Tourbillon movements first appeared in wristwatches during the 1930s, but few were made due to the extreme difficulty of reducing the mechanism to wristwatch size and, perhaps more significantly, because the need to compensate for the gravitational effect of a watch being kept vertical becomes irrelevant when one is worn on the wrist. Add to this the fact that anyone who buys a mechanical watch nowadays accepts that it can never be
as accurate as a quartz-powered model costing a fraction of the price, and the apparent frivolity of the 21st-century ‘tourbillon wristwatch’ soon becomes clear.
Dawn chorus: The small seconds on Zenith’s Captain Tourbillon is attached to the tourbillon carriage, making a full rotation every 60 seconds. Price: £46,000
But, as we all know, mechanical watches of any sort are not really about practicality, they’re more about an appreciation of the fine art of micro mechanics – and nowhere in horology (save, perhaps, for the minute repeater) is this more exquisitely expressed than in a beautifully crafted tourbillon.
The gradual resurgence of the mechanical watch in the late 1980s gave makers the impetus to once more rise to the challenge of tourbillon construction, with Audemars Piguet and Blancpain spearheading the mechanism’s return to popularity – although, by the turn of the 21st century, there were still only a handful of brands around the world with a tourbillon watch on their inventory.
Perhaps one of the most magnificent of these early reprises was affected in 1994 by the then newly revived maker A. Lange and Söhne. Based in Glashütte, a town that was formerly part of East Germany, the company showed that years of oppression had not diminished its talents by producing a watch that was instantly regarded as a modern classic – the Tourbillon Pour Le Mérite.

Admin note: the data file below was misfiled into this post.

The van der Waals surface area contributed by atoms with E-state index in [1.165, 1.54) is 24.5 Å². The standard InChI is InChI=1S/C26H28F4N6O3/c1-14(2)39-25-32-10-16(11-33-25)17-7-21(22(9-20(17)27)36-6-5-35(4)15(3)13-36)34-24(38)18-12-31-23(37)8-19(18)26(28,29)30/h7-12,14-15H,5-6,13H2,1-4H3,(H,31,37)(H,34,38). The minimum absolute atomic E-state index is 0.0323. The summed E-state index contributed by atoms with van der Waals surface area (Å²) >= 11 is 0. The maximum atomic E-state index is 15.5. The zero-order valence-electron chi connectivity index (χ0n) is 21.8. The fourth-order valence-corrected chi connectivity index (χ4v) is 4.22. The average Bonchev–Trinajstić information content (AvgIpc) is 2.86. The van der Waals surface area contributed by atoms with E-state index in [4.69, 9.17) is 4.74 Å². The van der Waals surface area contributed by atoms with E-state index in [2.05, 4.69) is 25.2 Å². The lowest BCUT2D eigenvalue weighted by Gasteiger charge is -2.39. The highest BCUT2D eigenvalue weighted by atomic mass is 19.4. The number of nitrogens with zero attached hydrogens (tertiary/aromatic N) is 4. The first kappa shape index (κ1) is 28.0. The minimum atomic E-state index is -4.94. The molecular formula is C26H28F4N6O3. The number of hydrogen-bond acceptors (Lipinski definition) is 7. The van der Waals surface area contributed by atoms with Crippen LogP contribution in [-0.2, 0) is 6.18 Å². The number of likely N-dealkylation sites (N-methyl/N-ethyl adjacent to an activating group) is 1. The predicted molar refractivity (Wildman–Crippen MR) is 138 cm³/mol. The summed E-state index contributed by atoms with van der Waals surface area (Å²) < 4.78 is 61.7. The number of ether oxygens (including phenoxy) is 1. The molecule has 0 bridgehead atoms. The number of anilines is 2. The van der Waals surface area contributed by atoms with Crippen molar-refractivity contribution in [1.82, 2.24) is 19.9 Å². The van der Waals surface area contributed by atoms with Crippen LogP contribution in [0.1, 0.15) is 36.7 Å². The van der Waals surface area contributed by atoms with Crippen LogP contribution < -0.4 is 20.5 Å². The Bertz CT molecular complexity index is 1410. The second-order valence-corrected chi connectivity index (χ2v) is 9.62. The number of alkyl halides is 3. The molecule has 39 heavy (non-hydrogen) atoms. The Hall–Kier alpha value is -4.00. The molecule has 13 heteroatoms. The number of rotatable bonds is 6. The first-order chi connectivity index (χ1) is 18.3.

Free as a bird: The three-part regulator dial on this exquisite A. Lange & Söhne Richard Lange Tourbillon ‘Pour le Mérite’ separates the hour, minute and seconds hands. Price: £162,200
Named after a prestigious order of merit sponsored by King Frederick William IV of Prussia in 1842 for outstanding accomplishments in the fields of science and art, the Pour Le Mérite pieces are still revered as being among the most exquisitely engineered tourbillon wristwatches ever made. Early examples have now attained true collector status, with one changing hands for a record €330,000 at Germany’s Dr Crott auction house in May 2012.
Some have calculated that the number of watch houses brave enough to attempt a tourbillon now reaches into three figures. By presenting a tourbillon, a watch brand is able demonstrate that it has conquered the higher peaks of horological achievement and joined the elite ranks of those makers who will appeal to the world’s most discerning collectors.
But while the complexity of making a tourbillon means they will never be cheap, the models seen on these pages show they are at least attainable for a five-figure sum, although whether or not you need one is a simple question to answer, because you don’t. But if we all lived our lives in such black-and-white terms, the world would probably stop spinning from the sheer force of collective boredom, and then the tourbillon would finally be redundant.